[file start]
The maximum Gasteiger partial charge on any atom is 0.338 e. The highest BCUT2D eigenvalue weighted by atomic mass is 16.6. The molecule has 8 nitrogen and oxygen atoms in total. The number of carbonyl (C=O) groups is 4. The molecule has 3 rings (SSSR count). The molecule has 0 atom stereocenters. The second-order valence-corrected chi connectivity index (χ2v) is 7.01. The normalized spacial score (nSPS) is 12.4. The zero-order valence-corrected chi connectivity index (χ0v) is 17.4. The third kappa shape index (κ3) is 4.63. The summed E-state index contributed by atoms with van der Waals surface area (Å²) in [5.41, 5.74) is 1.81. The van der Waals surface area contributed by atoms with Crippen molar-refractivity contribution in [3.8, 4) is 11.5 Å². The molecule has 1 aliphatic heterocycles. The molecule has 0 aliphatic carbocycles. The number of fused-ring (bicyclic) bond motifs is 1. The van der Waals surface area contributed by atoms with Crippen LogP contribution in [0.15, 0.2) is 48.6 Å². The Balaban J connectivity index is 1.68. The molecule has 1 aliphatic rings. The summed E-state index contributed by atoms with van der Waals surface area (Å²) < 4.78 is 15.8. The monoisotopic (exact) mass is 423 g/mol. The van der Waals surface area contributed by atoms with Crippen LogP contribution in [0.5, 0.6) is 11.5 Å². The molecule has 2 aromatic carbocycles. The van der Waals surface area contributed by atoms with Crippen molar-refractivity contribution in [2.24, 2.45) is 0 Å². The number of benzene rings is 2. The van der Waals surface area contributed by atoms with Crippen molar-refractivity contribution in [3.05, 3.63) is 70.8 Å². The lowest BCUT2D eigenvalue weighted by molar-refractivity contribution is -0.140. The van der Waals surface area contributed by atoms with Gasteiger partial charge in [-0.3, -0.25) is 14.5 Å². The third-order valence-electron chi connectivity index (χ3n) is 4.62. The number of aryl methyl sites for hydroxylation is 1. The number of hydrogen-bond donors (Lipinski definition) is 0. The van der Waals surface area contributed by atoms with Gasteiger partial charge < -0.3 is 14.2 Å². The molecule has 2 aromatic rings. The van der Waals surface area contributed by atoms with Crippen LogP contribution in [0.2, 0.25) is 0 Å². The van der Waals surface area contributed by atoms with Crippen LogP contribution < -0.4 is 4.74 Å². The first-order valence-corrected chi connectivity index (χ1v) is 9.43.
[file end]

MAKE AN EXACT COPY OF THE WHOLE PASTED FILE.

The maximum Gasteiger partial charge on any atom is 0.338 e. The highest BCUT2D eigenvalue weighted by atomic mass is 16.6. The molecule has 8 nitrogen and oxygen atoms in total. The number of carbonyl (C=O) groups is 4. The molecule has 3 rings (SSSR count). The molecule has 0 atom stereocenters. The second-order valence-corrected chi connectivity index (χ2v) is 7.01. The normalized spacial score (nSPS) is 12.4. The zero-order valence-corrected chi connectivity index (χ0v) is 17.4. The third kappa shape index (κ3) is 4.63. The summed E-state index contributed by atoms with van der Waals surface area (Å²) in [5.41, 5.74) is 1.81. The van der Waals surface area contributed by atoms with Crippen molar-refractivity contribution in [3.8, 4) is 11.5 Å². The molecule has 1 aliphatic heterocycles. The molecule has 0 aliphatic carbocycles. The number of fused-ring (bicyclic) bond motifs is 1. The van der Waals surface area contributed by atoms with Crippen LogP contribution in [0.15, 0.2) is 48.6 Å². The Balaban J connectivity index is 1.68. The molecule has 1 aliphatic rings. The summed E-state index contributed by atoms with van der Waals surface area (Å²) < 4.78 is 15.8. The monoisotopic (exact) mass is 423 g/mol. The van der Waals surface area contributed by atoms with Crippen LogP contribution in [0.5, 0.6) is 11.5 Å². The molecule has 2 aromatic carbocycles. The van der Waals surface area contributed by atoms with Crippen molar-refractivity contribution in [2.24, 2.45) is 0 Å². The number of benzene rings is 2. The van der Waals surface area contributed by atoms with Crippen molar-refractivity contribution in [3.05, 3.63) is 70.8 Å². The lowest BCUT2D eigenvalue weighted by molar-refractivity contribution is -0.140. The van der Waals surface area contributed by atoms with Gasteiger partial charge in [-0.3, -0.25) is 14.5 Å². The third-order valence-electron chi connectivity index (χ3n) is 4.62. The number of aryl methyl sites for hydroxylation is 1. The number of hydrogen-bond donors (Lipinski definition) is 0. The van der Waals surface area contributed by atoms with Gasteiger partial charge < -0.3 is 14.2 Å². The molecule has 2 aromatic rings. The van der Waals surface area contributed by atoms with Crippen LogP contribution in [0.2, 0.25) is 0 Å². The van der Waals surface area contributed by atoms with Crippen LogP contribution < -0.4 is 4.74 Å². The first-order valence-corrected chi connectivity index (χ1v) is 9.43.